Carbs - Yes or No?!

Carbohydrate - the infamous terrifying food group.

Ok - what are carbs?

Carbohydrate, as the name suggests is any food that contains a collection of Carbon, Hydrogen & oxygen assorted into familiar items that we refer to as foods. Our bodies take these foods, breaks them down into these molecular components and utilises or rebuilds them into what ever is needed at them time. Sounds pretty simple right? So what’s with all the bad press?

Don’t get caught up on the name.

Firstly - the term “Carbs” is just too broad. The category of Carbohydrates contains so many different foods that it makes your head spin. Deep fried potato chips & oven baked potatoes are literally the same food item but are obviously vastly different for your health - but they are both “carbs.”

Why are Carbs important?

There are two main types of Carbs:

Simple: (readily available energy sources such as sugars found in fruit, honey, syrup etc)

Complex: (including starch & fibre such as vegetable skins & flesh, oats, rice, barely etc)

Energy: Carbohydrates mostly provide energy (4 calories/17kJ gram). Your body can use other source but Carbohydrates are the easiest and usually most readily available sources.

Fibre: Health promoting carb based foods such as starchy vegetables (Pumpkin/ potato/ sweet potato etc), whole wheat & grains (multigrain/ sourdoughs/ quinoa/ buckwheat etc), fruits (skins & flesh) and seeds (chia/ flax) are extremely important for providing your gut with nourishment in the form of fibre. There are two different types (soluble & insoluble) which are needed in equal amounts to ensure your gut stays clean & healthy.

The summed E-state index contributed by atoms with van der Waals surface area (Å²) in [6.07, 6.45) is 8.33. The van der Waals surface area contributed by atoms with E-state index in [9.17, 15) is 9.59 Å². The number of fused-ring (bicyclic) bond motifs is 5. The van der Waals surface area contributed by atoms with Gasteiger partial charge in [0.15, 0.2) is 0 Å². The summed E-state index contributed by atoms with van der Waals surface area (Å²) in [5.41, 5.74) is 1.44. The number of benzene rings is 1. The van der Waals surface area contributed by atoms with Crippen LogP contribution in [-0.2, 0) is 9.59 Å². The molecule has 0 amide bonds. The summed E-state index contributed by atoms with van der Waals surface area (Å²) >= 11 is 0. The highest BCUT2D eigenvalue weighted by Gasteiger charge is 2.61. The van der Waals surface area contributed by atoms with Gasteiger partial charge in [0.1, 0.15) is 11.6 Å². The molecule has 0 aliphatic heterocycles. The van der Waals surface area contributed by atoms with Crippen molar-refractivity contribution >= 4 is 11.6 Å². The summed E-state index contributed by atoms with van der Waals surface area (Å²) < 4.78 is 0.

Health Promoting: Diets that are higher complex carbohydrates are usually lower in fats & calories, providing more fibre, vitamins, minerals and antioxidants.

How much Carbohydrate should I be eating?

This will vary for every individual based your specific needs, but as a rough estimate the Nutrient Reference Values for Australia & New Zealand recommend people should be getting 45-65% of their daily energy from carbohydrate sources. Preferentially coming from the complex carbohydrate sources.

How do I choose the right kind of carbohydrates?

Choosing foods such as whole grains, fruits, vegetables and legumes that are high in fibre and low in salt. Try and use the “wholegrain” option in most breads, oats, barely etc and check the nutritional label that the first ingredients are/is “wholewheat flour” for your breads. Opt for high fibre, low sugar cereals where possible and limit foods with higher amounts of added or excess sugars & salts.

Joel Grech